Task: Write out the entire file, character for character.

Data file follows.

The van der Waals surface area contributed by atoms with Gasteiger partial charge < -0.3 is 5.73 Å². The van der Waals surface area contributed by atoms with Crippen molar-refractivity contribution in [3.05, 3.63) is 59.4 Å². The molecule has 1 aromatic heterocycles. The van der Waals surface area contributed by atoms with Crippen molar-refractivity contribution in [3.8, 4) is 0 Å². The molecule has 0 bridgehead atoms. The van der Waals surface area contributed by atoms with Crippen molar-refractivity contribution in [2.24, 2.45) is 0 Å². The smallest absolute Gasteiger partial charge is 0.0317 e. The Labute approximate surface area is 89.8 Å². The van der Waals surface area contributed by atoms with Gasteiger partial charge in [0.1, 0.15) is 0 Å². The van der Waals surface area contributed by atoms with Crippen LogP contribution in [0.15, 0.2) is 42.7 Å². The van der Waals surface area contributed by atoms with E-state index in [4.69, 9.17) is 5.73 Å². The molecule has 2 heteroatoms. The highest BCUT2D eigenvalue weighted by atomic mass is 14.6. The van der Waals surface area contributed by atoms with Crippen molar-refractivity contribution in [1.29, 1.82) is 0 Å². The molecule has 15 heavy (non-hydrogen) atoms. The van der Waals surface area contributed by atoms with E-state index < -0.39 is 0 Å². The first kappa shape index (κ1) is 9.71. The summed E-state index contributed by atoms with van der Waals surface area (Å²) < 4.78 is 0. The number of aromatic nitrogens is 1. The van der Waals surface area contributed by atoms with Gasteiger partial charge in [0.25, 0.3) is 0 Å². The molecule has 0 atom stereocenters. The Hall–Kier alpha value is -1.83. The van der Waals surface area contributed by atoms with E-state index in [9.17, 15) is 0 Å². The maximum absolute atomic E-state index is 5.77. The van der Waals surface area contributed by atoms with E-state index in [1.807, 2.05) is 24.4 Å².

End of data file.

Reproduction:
The van der Waals surface area contributed by atoms with Gasteiger partial charge < -0.3 is 5.73 Å². The van der Waals surface area contributed by atoms with Crippen molar-refractivity contribution in [3.05, 3.63) is 59.4 Å². The molecule has 1 aromatic heterocycles. The van der Waals surface area contributed by atoms with Crippen molar-refractivity contribution in [3.8, 4) is 0 Å². The molecule has 0 bridgehead atoms. The van der Waals surface area contributed by atoms with Crippen molar-refractivity contribution in [2.24, 2.45) is 0 Å². The smallest absolute Gasteiger partial charge is 0.0317 e. The Labute approximate surface area is 89.8 Å². The van der Waals surface area contributed by atoms with Gasteiger partial charge in [0.1, 0.15) is 0 Å². The van der Waals surface area contributed by atoms with Crippen LogP contribution in [0.15, 0.2) is 42.7 Å². The van der Waals surface area contributed by atoms with E-state index in [4.69, 9.17) is 5.73 Å². The molecule has 2 heteroatoms. The highest BCUT2D eigenvalue weighted by atomic mass is 14.6. The van der Waals surface area contributed by atoms with Crippen molar-refractivity contribution in [1.29, 1.82) is 0 Å². The molecule has 15 heavy (non-hydrogen) atoms. The van der Waals surface area contributed by atoms with E-state index < -0.39 is 0 Å². The first kappa shape index (κ1) is 9.71. The summed E-state index contributed by atoms with van der Waals surface area (Å²) < 4.78 is 0. The number of aromatic nitrogens is 1. The van der Waals surface area contributed by atoms with Gasteiger partial charge in [0.25, 0.3) is 0 Å². The molecule has 0 atom stereocenters. The Hall–Kier alpha value is -1.83. The van der Waals surface area contributed by atoms with E-state index in [9.17, 15) is 0 Å². The maximum absolute atomic E-state index is 5.77. The van der Waals surface area contributed by atoms with E-state index in [1.807, 2.05) is 24.4 Å².